int resetprogram() { /* clean up mess */ ok = true; }
  int readfromprogram() { if (!ok) throw err; /* codes here */ }
 };

Now in
function()
 {
  program a;
  if (a.isprogramok()) a.crashprogram();
  try { a.readfromprogram(); }
  catch (program::err)
   {
    cerr<<"Can't do it right now.";
    a.resetprogram(); /* hopefully will correct the error. */
    try /*again*/ { a.readfromprogram(); }
    catch (program::err) { cerr << "It's hopeless!"; }
   }
 }

Notice function() do not set any attrib of program directly but still can do something about the error (for example resetprogram() or some less drastic measures if class program provides them).

Static members are not usually needed.
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nietodCommented:
>> Static members are not usually needed
Not in many cases, but in this case they are.  Either a static member or a singleton is needed.
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tangkhAuthor Commented:
See, the problem is, I need to have a class whose attributes can be accessed direcltly by some other classes, and can only be accessed via its functions by certain other classes. Am I demanding something beyond OO's features?
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nietodCommented:
>> can only be accessed via its functions by certain other classes

The access functions can be declared private or protected and these classes that can call these functions can be declared as friends.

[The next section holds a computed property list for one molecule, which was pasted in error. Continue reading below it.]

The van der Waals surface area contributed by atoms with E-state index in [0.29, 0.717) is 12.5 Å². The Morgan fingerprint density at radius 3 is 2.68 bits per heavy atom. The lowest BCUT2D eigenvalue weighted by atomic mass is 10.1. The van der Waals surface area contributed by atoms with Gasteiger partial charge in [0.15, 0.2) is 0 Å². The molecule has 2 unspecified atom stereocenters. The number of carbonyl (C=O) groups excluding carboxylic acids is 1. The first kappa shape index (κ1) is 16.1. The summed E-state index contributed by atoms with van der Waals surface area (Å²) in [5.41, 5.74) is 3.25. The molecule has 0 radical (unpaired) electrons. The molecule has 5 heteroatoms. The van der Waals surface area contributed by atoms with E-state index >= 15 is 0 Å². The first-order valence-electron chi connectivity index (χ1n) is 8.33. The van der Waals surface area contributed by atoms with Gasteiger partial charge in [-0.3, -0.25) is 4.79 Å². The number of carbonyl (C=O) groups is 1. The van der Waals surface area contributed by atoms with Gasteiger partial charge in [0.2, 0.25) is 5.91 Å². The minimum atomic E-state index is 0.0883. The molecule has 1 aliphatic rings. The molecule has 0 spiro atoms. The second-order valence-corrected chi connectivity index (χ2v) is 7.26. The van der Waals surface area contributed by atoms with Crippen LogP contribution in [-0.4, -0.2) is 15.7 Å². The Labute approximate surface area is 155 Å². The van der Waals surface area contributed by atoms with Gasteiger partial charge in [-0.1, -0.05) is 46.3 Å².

If the classes that will call these function are all derived from each other there is another way that might be better.  The previous comment assumed that the classes were not related.
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tangkhAuthor Commented:
>>If the classes that will call these function are all derived from each other there is another way that might be better.  The previous comment assumed that the classes were not related.

Yes, this "another way" is exactly what I want. Can you tell me how to do it?
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nietodCommented:
Possibly, what you want.

You can declare a protected class inside the base class.  Then the derived classes can access this class, but classes not derived from this base class cannot, for example.

class Base
{
protected:
    class PrivateData
    {
      int SomeInt;
     void SetSomeInt(int i) {SomeInt = i;};
     int GetSomeInt() { return SomeInt; };
    };

    static PrivateData PD;
};

class Derived : public Base
{
  void SomeFunction ()
  {
      int i = PD.GetSomeInt();
  }
};


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newexpertCommented:
tangkh:

Have you ever heard of friend function or friend class?

friend function is an independent function that has access to private members of a class, provided it is listed as friend of that class: